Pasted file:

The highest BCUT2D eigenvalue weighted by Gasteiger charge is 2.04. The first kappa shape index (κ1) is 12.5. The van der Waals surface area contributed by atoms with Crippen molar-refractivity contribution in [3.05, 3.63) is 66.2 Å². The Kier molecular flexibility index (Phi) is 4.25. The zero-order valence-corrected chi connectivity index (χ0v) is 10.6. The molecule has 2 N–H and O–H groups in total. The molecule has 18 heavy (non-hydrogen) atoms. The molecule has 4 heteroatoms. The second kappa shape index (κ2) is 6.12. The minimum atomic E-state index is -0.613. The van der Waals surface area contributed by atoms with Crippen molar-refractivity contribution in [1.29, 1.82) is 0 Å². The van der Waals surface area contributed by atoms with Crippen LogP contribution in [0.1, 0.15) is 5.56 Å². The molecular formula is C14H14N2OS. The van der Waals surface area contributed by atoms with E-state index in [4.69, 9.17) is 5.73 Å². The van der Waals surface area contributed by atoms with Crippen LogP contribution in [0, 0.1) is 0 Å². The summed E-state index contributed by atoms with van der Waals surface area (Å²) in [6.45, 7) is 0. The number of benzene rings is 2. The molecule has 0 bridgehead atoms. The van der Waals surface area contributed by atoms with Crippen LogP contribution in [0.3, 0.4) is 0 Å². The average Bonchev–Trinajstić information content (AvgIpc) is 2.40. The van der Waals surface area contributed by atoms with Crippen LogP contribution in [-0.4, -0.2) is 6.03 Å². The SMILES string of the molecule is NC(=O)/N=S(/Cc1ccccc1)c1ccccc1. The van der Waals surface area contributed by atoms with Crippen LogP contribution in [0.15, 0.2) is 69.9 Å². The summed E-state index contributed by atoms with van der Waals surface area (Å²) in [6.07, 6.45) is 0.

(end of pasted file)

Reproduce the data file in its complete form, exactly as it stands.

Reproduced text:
The highest BCUT2D eigenvalue weighted by Gasteiger charge is 2.04. The first kappa shape index (κ1) is 12.5. The van der Waals surface area contributed by atoms with Crippen molar-refractivity contribution in [3.05, 3.63) is 66.2 Å². The Kier molecular flexibility index (Phi) is 4.25. The zero-order valence-corrected chi connectivity index (χ0v) is 10.6. The molecule has 2 N–H and O–H groups in total. The molecule has 18 heavy (non-hydrogen) atoms. The molecule has 4 heteroatoms. The second kappa shape index (κ2) is 6.12. The minimum atomic E-state index is -0.613. The van der Waals surface area contributed by atoms with Crippen molar-refractivity contribution in [1.29, 1.82) is 0 Å². The van der Waals surface area contributed by atoms with Crippen LogP contribution in [0.1, 0.15) is 5.56 Å². The molecular formula is C14H14N2OS. The van der Waals surface area contributed by atoms with E-state index in [4.69, 9.17) is 5.73 Å². The van der Waals surface area contributed by atoms with Crippen LogP contribution in [0, 0.1) is 0 Å². The summed E-state index contributed by atoms with van der Waals surface area (Å²) in [6.45, 7) is 0. The number of benzene rings is 2. The molecule has 0 bridgehead atoms. The van der Waals surface area contributed by atoms with Crippen LogP contribution in [0.3, 0.4) is 0 Å². The average Bonchev–Trinajstić information content (AvgIpc) is 2.40. The van der Waals surface area contributed by atoms with Crippen LogP contribution in [-0.4, -0.2) is 6.03 Å². The SMILES string of the molecule is NC(=O)/N=S(/Cc1ccccc1)c1ccccc1. The van der Waals surface area contributed by atoms with Crippen LogP contribution in [0.15, 0.2) is 69.9 Å². The summed E-state index contributed by atoms with van der Waals surface area (Å²) in [6.07, 6.45) is 0.